Misdirection of the third big reveal: No misdirection. it’s simply been so long since Violet mentioned that box we’d almost forgotten about it.

How did I decide which reveals to list as the main ones? Well, those are the ones which surprised me. Other reveals happen alongside the incest through-line, but those work differently. The audience is already in possession of the facts, before facts are revealed to characters. (The audience is in ‘audience superior’ position.) Namely, the reveal that Steve has been grooming Jean. We could see that happening all along. (This makes Johnna our choric figure, seeing what we see, positioned between audience and the rest of the cast.)


Since kids on this site keep spreading misinformation about what grooming red flags look like, here’s a bunch of stuff that can be actual red flags.

Some of these happening in isolated incidents may not be grooming. They could be trolls, or people whose social skills aren’t great. But if a lot of these are adding up over time and dependent on secrecy, that’s a sign to worry and tell an irl adult you trust.

As a preface, know that being groomed, abused, sextorted and so forth are NOT YOUR FAULT. It’s the fault of whatever adult creep manipulated you and misused your trust. You didn’t deserve it and you are not to blame for what happened.

Predators are manipulators who are often charismatic and charming out in public, that’s why people are shocked and don’t believe it when allegations arise. They bank on that disbelief and anger to silence their victims.

For people who don’t know about these red flags, be wary of adults who know you’re a minor and DM you, tag you or come into chats with nsfw material/genital photos/inappropriate photos Ask you personal questions about your body Compliment your looks or tell you how mature you are for your age Ask you for pictures or videos of yourself Ask for nudes

Say sexual things that make you uncomfortable and constantly ‘forget’ they shouldn’t Present themselves as “safe adults” whose followers/following are mostly minors Talk to you about wanting a relationship Try to convince you that they’re your closest, ‘bestest’ friend

Lavish you with gifts, online fundraiser donations, etc. Tell you to keep the relationship secret Want to meet you irl, either by coming to your home or meeting you at a chosen location Talk to you about topics or making you a confidant for secrets that aren’t age-appropriate

Threaten harm if you try to break off contact (ie “I’ll start cutting again if you block me!” “I’ll unalive myself if you block me!” “I’ll post your nudes if you block me!” “I’ll murder your pet if you block me!” “I’ll sh00t up your school if you block me!”)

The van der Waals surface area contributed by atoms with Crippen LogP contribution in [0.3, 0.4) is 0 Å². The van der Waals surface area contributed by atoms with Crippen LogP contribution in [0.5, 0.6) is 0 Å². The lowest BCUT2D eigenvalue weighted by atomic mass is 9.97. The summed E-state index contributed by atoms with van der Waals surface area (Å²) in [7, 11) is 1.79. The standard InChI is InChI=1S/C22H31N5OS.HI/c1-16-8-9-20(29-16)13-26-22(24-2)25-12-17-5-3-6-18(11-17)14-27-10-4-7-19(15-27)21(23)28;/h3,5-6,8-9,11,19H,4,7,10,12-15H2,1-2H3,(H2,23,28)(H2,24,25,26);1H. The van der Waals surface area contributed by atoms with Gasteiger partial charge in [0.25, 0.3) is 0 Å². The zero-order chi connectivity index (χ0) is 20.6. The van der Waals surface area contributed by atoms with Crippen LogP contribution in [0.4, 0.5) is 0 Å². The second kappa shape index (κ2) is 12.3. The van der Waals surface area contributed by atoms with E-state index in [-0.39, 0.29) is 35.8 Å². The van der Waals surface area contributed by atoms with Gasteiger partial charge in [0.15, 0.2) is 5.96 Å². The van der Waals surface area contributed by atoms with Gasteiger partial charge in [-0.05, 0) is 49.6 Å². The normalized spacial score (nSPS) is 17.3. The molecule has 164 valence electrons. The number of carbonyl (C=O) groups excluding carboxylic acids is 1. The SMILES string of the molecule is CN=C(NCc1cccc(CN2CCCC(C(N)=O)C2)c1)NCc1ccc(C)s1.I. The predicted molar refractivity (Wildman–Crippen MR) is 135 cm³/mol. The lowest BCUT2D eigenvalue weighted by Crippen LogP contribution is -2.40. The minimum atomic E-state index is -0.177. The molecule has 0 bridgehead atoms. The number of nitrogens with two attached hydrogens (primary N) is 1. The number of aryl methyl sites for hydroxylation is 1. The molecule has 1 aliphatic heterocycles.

Put the onus on you to not ruin the relationship by telling someone (you’re not, they ruined it by being a creep, tell on them!!!) Seem to want to move your communications to another platform, especially if it makes conversations more private or harder to save/share.

Note that when I talk about adults targeting you with nsfw content, I mean they specifically send it to you privately or tag you in it. Somebody posting something gross where you happen to see it while surfing a tag or scrolling their profile is not the same thing.


Gojira Spouse shared these links, which focus on online grooming:


No one has the absolute truth. To put it in old religious language, that would be idolatory, to say you know the truth, to say you’re certain. And by the way, the interesting thing about people who say they’re certain, then you need no faith.

Rev. Robin R. Meyers, Ph.D. American Heretics (2019)

August: Osage County takes a deep dive into truth: When is truth helpful? When is it better not to know? Who owns family secrets? How many of your own secrets belong to the next generation? When is meanness disguised as ‘truth-telling’?

Nice-mean map of America (depicting stereotypes)


A look at the lives of the strong-willed women of the Weston family, whose paths have diverged until a family crisis brings them back to the Oklahoma house they grew up in, and to the dysfunctional woman who raised them.


The tagline suggests dark comedy:

Misery loves family.

tagline (an example of paraprosdokian, riffing on “Misery loves company”)
Identifying Beverly’s body after he is revealed to have drowned. “Die after me, alright? I don’t care what else you do, where you go, how you screw up your life, just.. survive.”